On his campaign website, Pennsylvania Republican House nominee Marty Nothstein boasts that after his career as an Olympic cyclist, he “took charge of the Valley Preferred Cycling Center, a non-profit organization that runs the world-class Trexlertown velodrome. In short order, he improved the track’s finances and expanded training programs for the next generation of young champions. He created outreach programs in underserved communities where too many children are forgotten.” Left out of this biography is the fact that he was put on unpaid leave by his own board over a sexual misconduct allegation.
According to a Friday report from The Morning Call, Northstein, who is in a competitive race for the Lehigh Valley-based House seat left open by the retirement of Rep. Charlie Dent (R), was suspended by the board following a sexual misconduct claim relating to an alleged incident from around the year 2000.
According to emails reviewed by the paper, the board made the decision after learning Nothstein was “was under investigation for alleged misconduct by the U.S. Center for SafeSport, an independent wing of the congressionally sanctioned U.S. Olympic Committee.” He had led the non-profit for a decade, receiving a six-figure annual salary — about a sixth of the organization’s total annual revenue. The decision to put Nothstein on leave was, reportedly, unanimous.
Nothstein told the paper that the allegations are “100 percent false” and a “political hit job.” “There is no victim here,” he added.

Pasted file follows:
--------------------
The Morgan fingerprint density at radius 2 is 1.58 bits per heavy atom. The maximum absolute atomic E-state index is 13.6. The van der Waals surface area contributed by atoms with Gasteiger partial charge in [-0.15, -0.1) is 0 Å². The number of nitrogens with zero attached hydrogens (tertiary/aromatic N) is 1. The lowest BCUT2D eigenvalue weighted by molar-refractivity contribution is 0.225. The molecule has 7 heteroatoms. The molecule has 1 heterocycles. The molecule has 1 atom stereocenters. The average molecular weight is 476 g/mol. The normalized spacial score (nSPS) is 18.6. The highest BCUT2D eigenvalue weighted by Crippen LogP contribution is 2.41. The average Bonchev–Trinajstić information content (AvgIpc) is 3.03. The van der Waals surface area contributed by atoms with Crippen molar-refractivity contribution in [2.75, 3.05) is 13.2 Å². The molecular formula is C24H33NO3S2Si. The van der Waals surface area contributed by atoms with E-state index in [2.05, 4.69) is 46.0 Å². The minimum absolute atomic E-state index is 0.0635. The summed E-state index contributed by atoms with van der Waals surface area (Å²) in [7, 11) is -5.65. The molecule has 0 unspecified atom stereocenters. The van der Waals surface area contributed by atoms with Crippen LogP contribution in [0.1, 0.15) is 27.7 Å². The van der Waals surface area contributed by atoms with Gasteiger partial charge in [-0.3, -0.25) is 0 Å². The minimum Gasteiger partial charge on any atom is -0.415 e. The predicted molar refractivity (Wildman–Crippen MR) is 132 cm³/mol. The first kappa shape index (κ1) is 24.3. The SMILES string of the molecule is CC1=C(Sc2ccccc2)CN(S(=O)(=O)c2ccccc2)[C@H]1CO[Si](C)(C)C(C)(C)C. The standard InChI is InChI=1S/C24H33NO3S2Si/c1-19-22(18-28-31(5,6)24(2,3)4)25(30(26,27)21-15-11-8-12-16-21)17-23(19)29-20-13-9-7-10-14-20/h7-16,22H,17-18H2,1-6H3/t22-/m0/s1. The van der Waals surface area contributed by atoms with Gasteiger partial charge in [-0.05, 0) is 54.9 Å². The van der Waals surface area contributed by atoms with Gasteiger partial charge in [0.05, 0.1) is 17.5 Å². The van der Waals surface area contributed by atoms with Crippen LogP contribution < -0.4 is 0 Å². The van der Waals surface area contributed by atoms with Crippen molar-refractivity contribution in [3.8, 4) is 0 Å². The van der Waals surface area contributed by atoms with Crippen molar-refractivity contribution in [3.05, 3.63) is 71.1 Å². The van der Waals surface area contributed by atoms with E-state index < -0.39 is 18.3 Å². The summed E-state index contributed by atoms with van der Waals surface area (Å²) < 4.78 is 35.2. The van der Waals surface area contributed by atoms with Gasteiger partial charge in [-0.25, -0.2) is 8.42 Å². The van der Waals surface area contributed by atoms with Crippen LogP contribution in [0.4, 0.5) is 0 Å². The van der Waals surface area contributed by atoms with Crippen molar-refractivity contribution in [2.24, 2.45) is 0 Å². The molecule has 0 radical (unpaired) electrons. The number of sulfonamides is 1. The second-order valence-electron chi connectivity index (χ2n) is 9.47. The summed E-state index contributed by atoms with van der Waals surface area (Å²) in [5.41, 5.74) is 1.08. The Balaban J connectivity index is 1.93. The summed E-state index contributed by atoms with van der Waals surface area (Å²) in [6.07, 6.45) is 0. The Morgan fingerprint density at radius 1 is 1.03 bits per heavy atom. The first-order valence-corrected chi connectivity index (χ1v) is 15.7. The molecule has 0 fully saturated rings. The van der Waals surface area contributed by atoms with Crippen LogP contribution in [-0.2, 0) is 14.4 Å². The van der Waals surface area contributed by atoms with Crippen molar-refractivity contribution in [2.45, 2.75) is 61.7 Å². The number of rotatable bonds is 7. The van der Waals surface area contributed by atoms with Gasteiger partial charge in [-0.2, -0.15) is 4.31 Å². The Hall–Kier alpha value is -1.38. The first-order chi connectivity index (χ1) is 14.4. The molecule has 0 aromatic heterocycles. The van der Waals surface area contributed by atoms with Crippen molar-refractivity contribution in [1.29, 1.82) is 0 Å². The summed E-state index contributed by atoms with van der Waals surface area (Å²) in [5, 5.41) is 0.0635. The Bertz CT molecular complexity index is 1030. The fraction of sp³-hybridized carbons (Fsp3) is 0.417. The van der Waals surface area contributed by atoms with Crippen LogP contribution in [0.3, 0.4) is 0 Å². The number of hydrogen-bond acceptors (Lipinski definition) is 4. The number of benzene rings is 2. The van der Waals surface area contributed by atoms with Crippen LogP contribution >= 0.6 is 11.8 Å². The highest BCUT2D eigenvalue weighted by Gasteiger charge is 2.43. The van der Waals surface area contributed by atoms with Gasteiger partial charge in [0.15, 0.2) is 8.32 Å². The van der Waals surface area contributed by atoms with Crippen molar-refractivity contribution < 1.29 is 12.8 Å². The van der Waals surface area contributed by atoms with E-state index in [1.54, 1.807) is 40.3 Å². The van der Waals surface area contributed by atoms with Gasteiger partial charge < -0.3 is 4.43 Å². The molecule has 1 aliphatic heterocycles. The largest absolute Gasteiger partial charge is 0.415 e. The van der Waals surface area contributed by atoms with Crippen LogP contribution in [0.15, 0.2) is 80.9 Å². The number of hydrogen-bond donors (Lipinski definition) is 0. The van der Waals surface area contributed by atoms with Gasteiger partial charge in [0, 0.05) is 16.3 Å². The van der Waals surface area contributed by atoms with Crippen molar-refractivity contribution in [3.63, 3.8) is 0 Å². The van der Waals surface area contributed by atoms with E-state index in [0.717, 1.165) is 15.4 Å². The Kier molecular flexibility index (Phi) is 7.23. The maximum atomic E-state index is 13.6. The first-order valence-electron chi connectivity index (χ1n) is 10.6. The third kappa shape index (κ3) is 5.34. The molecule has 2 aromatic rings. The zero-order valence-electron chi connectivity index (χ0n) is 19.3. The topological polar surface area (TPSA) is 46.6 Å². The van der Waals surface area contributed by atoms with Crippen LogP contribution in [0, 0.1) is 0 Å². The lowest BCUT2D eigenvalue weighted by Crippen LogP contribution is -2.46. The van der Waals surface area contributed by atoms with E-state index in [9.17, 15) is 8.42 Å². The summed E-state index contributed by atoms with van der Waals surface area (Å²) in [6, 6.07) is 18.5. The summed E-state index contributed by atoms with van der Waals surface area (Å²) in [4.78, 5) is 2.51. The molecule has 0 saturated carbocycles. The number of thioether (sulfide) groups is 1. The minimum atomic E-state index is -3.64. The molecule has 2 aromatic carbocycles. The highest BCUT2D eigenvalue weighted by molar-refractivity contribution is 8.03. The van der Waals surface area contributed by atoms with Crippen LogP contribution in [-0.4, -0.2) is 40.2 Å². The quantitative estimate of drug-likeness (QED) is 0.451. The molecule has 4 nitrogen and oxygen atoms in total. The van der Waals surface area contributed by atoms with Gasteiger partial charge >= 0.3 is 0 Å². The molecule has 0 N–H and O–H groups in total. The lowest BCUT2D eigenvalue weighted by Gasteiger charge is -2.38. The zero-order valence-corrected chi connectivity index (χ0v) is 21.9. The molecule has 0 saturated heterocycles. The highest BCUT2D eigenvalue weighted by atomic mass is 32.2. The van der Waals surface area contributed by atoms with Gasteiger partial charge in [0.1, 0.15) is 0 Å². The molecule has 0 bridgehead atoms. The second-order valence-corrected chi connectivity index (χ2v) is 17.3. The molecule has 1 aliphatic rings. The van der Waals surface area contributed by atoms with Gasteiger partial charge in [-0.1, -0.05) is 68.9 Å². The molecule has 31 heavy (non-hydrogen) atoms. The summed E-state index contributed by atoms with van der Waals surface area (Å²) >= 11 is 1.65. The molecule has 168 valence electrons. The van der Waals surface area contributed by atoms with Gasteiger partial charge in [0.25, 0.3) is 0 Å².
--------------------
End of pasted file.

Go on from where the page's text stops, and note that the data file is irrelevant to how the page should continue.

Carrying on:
In May, a former velodrome employee claimed in a lawsuit that he was fired after he raised concerns about the “noxious work environment” created by Nothstein. In it, the former staffer alleged that Nothstein told him “you Trinidadians are lazy and con men,” and that to make Trinidadians good employees, “you have to beat it out of them.” A campaign spokesman called the lawsuit “without merit.”
Nothstein’s campaign platform includes a Donald Trump-style vow to “drain the swamp in Washington.” His campaign ads claim he is “running for congress to bring common sense conservatism to government and fight for our values.”
Across the country and in Pennsylvania, several candidates and elected officials have faced issues stemming from allegations of sexual misconduct and predation. Calls to hold them meaningfully accountable have intensified following the #MeToo movement and several members of Congress from both parties have resigned or declined to seek re-election following such allegations.